Full Keto diet or not?

Alzheimer's, cardiovascular, and other chronic diseases; biomarkers, lifestyle, supplements, drugs, and health care.
richhahn
New User
New User
Posts: 1
Joined: Tue Feb 12, 2019 5:28 am

Re: Full Keto diet or not?

Postby richhahn » Tue Feb 12, 2019 5:51 am

A couple of things to take into account.

If you have a leaky gut, saturated fat can be a big problem. Lypopolysaccharides (LPS) can attach to saturated fat and leak into the blood stream resulting in increase in sdLDL and increased inflammation.

SNPs may be a problem. Several gene variations may cause a problem digesting and metabolizing fats. Dr Rhonda Patrick's app is a good way to find out if you have these snps.
https://www.foundmyfitness.com/

I failed at a lchf diet for about 15 years. I lost 50 lbs in the 1st few months and then nothing for the next 15 years. Eventually I traced it to snps causing a problem digesting and metabolizing fats, using Rhondas app. I have been eating mostly vegetarian for the last 2 years, but too late to reverse some of the damage caused by eating a high saturated fat diet.

I think keto with mono and polyunsaturated fats, not saturated fat, is probably fine for some people. For me, saturated fat is poison. This includes coconut oil!

User avatar
GLS18
Contributor
Contributor
Posts: 98
Joined: Mon Aug 27, 2018 7:21 am
Location: NYC area

Re: Full Keto diet or not?

Postby GLS18 » Tue Feb 12, 2019 7:52 am

richhahn wrote:A couple of things to take into account.

If you have a leaky gut, saturated fat can be a big problem. Lypopolysaccharides (LPS) can attach to saturated fat and leak into the blood stream resulting in increase in sdLDL and increased inflammation.

SNPs may be a problem. Several gene variations may cause a problem digesting and metabolizing fats. Dr Rhonda Patrick's app is a good way to find out if you have these snps.
https://www.foundmyfitness.com/

I failed at a lchf diet for about 15 years. I lost 50 lbs in the 1st few months and then nothing for the next 15 years. Eventually I traced it to snps causing a problem digesting and metabolizing fats, using Rhondas app. I have been eating mostly vegetarian for the last 2 years, but too late to reverse some of the damage caused by eating a high saturated fat diet.

I think keto with mono and polyunsaturated fats, not saturated fat, is probably fine for some people. For me, saturated fat is poison. This includes coconut oil!


Hello Richhahn & A Very Warm Welcome To Our Community!

Thanks very much for sharing your thoughts and background. It is helpful to understand the successes and challenges members are experiencing regarding the keto diet and modifications thereof, to enhance our collective learning.

As you will continue to discover within this thread and throughout the forums, each member is unique and how one proceeds with a keto diet for example, depends on a variety of factors. These factors include but are not limited to APOE status, biochemical profile, SNPs as you mentioned, lab markers, type/duration of exercise, stress levels and other conditions such as thyroid and adrenal dysfunction. While saturated fats such as coconut oil are not recommended for E4/E4 carriers, others can thrive with its incorporation into their diets. There is no one right approach and it is important to listen to our bodies and be mindful of how we are feeling emotionally and physically.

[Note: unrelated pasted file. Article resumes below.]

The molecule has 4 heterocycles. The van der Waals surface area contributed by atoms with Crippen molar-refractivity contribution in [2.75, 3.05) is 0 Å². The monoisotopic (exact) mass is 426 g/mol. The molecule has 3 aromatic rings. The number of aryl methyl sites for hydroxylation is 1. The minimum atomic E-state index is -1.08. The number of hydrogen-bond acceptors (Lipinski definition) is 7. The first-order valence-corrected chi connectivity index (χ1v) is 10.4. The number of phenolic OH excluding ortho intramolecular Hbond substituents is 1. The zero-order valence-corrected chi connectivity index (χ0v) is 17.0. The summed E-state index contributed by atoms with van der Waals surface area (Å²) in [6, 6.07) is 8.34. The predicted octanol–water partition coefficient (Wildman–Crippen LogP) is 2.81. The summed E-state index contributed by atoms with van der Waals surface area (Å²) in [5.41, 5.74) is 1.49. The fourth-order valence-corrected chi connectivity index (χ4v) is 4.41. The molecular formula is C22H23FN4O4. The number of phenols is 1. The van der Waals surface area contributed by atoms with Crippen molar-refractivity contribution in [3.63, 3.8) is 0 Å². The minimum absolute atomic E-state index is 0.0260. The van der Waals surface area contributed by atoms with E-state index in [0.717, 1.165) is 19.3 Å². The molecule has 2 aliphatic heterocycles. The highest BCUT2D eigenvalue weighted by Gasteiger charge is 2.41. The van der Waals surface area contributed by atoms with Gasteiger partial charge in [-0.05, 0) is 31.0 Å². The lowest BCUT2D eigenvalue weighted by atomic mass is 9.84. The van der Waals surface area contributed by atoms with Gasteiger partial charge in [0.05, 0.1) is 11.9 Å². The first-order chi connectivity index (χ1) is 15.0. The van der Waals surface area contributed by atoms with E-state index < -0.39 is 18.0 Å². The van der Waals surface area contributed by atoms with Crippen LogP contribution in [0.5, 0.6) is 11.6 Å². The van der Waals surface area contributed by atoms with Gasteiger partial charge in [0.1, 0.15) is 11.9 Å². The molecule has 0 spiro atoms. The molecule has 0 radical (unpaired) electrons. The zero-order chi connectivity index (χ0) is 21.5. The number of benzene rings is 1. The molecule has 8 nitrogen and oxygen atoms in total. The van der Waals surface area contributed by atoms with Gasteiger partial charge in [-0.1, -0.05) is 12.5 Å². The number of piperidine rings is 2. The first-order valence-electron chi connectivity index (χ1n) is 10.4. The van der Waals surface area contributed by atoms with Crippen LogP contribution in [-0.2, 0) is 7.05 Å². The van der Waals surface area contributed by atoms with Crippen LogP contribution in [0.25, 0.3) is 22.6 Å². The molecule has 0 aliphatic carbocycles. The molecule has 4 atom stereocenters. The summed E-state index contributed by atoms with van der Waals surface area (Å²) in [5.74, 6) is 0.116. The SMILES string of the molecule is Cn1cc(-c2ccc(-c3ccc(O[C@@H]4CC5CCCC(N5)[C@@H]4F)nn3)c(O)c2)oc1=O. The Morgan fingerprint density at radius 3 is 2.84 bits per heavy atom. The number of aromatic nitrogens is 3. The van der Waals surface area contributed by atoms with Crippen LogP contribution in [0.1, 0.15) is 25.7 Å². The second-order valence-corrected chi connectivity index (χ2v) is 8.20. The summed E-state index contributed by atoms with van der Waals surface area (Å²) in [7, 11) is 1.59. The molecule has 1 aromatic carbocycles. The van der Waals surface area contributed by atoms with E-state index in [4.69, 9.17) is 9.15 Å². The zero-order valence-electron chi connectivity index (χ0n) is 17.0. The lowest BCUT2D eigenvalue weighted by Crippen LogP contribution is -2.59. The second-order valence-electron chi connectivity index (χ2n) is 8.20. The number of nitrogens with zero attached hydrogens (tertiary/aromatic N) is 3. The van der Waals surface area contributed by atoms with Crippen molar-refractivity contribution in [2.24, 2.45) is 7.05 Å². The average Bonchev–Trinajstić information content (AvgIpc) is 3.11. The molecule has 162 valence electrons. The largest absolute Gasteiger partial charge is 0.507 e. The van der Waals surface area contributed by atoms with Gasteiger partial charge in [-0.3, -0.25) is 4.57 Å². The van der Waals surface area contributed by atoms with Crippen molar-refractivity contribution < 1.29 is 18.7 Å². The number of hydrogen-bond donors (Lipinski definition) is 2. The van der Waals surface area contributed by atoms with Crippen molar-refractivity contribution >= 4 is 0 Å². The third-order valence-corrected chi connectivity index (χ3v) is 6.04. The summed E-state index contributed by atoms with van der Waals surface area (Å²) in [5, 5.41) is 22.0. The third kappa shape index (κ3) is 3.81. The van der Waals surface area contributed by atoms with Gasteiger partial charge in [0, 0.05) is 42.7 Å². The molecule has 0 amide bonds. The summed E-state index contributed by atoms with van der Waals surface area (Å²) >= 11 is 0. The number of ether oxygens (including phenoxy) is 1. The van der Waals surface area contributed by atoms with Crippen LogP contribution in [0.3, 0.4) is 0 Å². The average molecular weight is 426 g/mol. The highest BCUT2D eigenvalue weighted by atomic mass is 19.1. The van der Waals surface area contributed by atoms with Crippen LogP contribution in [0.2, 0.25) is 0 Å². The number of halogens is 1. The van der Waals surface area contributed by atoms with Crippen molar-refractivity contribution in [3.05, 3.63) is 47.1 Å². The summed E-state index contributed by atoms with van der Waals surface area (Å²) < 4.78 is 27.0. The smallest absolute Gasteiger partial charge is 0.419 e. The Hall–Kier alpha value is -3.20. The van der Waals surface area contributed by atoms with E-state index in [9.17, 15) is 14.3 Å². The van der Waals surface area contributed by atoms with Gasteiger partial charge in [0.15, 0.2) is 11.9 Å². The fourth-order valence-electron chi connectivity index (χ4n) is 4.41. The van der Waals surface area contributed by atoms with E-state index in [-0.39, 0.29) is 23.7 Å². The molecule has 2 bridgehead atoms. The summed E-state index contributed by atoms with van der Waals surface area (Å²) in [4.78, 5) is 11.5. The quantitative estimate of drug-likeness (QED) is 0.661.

In addition to the incredible support, knowledge and insights you will find on our many forums, I hope you find the following resources empowering and enlightening. The Primer, beautifully compiled by physician and E4/E4 member Stavia, provides several lifestyle factors to optimize cognitive health, along with an comprehensive overview of the science behind the ApoE4 gene. To navigate the site more effectively and research topics most relevant to you, The How To Get The Most Out Of The ApoE4.Info Website, is a fantastic guide.

Please keep us posted as to how you are doing. We look forward to your continued contributions.

Wishing you well and again, a warm welcome:)
Gina
Functional Medicine Certified Health Coach
Reversing Cognitive Decline For Coaches Certification Candidate, Fall 2018
"Live as if you were to die tomorrow. Learn as if you were to live forever." - Mahatma Gandhi

User avatar
Sara
Support Team
Support Team
Posts: 208
Joined: Mon Jul 03, 2017 4:44 pm
Location: Between PA and FL
Contact:

Re: Full Keto diet or not?

Postby Sara » Tue Feb 12, 2019 6:19 pm

Hi Richhahn, Greetings and welcome to the apoe4.info site! A very interesting post! We live and we learn. I found that eating cheese inhibited my ability to lose weight while following a ketogenic plan. Not to sophisticated, but there you have it. Would love to hear more about you and what brings you to this site. If you are interested and have the time please share your story on "Our Stories". Warm Regard
Functional Medicine Certified Health Coach, FMCHC, MBA
IFM / Bredesen Trained - Reversing Cognitive Decline - ReCODE 2017
FMCA / Bredesen Trained - Reversing Cognitive Decline For Coaches, 2018

CarrieS
Support Team
Support Team
Posts: 314
Joined: Thu Jun 22, 2017 12:21 pm

Re: Full Keto diet or not?

Postby CarrieS » Wed Feb 13, 2019 8:42 am

Figuring out what works best for our own unique body can be frustrating but definitely is worth the time. I'm very carb sensitive and have found that the "good" carbs such as starchy vegetables, beans and grains elevate my blood glucose well beyond the limit that I'm aiming for. On the flip side though, I need to feed my good gut bugs and that is what they eat. Slowly but surely, I'm experimenting and learning what I can do to be able to get some of these foods into my system without over elevated glucose. Tracking my reaction to foods by measuring my blood glucose has been very insightful and has helped me understand how I should eat for me.
APOe4/4
Functional Medicine Certified Health Coach
National Board Certified Health & Wellness Coach
Certificate for Reversing Cognitive Decline for Coaches (FMCA)
Certified Fermentationist

mike
Contributor
Contributor
Posts: 412
Joined: Fri Mar 09, 2018 4:55 pm
Location: CA - Sonoma County

Re: Full Keto diet or not?

Postby mike » Wed Feb 13, 2019 9:38 am